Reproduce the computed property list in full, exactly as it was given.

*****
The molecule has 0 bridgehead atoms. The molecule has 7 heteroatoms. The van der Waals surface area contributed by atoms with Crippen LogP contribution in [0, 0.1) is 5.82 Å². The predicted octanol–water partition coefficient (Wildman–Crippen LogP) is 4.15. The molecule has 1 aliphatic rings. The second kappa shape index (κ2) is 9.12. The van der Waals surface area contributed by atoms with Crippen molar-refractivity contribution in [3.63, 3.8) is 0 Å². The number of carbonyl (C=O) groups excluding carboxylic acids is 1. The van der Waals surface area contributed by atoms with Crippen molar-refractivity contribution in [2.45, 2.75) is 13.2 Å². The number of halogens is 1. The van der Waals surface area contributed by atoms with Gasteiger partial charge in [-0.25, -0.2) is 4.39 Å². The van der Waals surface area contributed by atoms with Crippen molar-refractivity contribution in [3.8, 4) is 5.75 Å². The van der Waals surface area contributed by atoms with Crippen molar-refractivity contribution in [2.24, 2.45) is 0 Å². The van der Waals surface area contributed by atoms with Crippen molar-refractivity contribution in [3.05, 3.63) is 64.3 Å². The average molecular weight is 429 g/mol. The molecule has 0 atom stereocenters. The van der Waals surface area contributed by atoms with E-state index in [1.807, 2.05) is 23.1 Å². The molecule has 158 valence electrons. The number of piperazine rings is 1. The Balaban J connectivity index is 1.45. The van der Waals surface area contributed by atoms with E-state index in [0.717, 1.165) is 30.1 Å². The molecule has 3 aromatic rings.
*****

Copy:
The molecule has 0 bridgehead atoms. The molecule has 7 heteroatoms. The van der Waals surface area contributed by atoms with Crippen LogP contribution in [0, 0.1) is 5.82 Å². The predicted octanol–water partition coefficient (Wildman–Crippen LogP) is 4.15. The molecule has 1 aliphatic rings. The second kappa shape index (κ2) is 9.12. The van der Waals surface area contributed by atoms with Crippen molar-refractivity contribution in [3.63, 3.8) is 0 Å². The number of carbonyl (C=O) groups excluding carboxylic acids is 1. The van der Waals surface area contributed by atoms with Crippen molar-refractivity contribution in [2.45, 2.75) is 13.2 Å². The number of halogens is 1. The van der Waals surface area contributed by atoms with Gasteiger partial charge in [-0.25, -0.2) is 4.39 Å². The van der Waals surface area contributed by atoms with Crippen molar-refractivity contribution in [3.8, 4) is 5.75 Å². The van der Waals surface area contributed by atoms with Crippen molar-refractivity contribution in [2.24, 2.45) is 0 Å². The van der Waals surface area contributed by atoms with Crippen molar-refractivity contribution in [3.05, 3.63) is 64.3 Å². The average molecular weight is 429 g/mol. The molecule has 0 atom stereocenters. The van der Waals surface area contributed by atoms with E-state index in [1.807, 2.05) is 23.1 Å². The molecule has 158 valence electrons. The number of piperazine rings is 1. The Balaban J connectivity index is 1.45. The van der Waals surface area contributed by atoms with E-state index in [0.717, 1.165) is 30.1 Å². The molecule has 3 aromatic rings.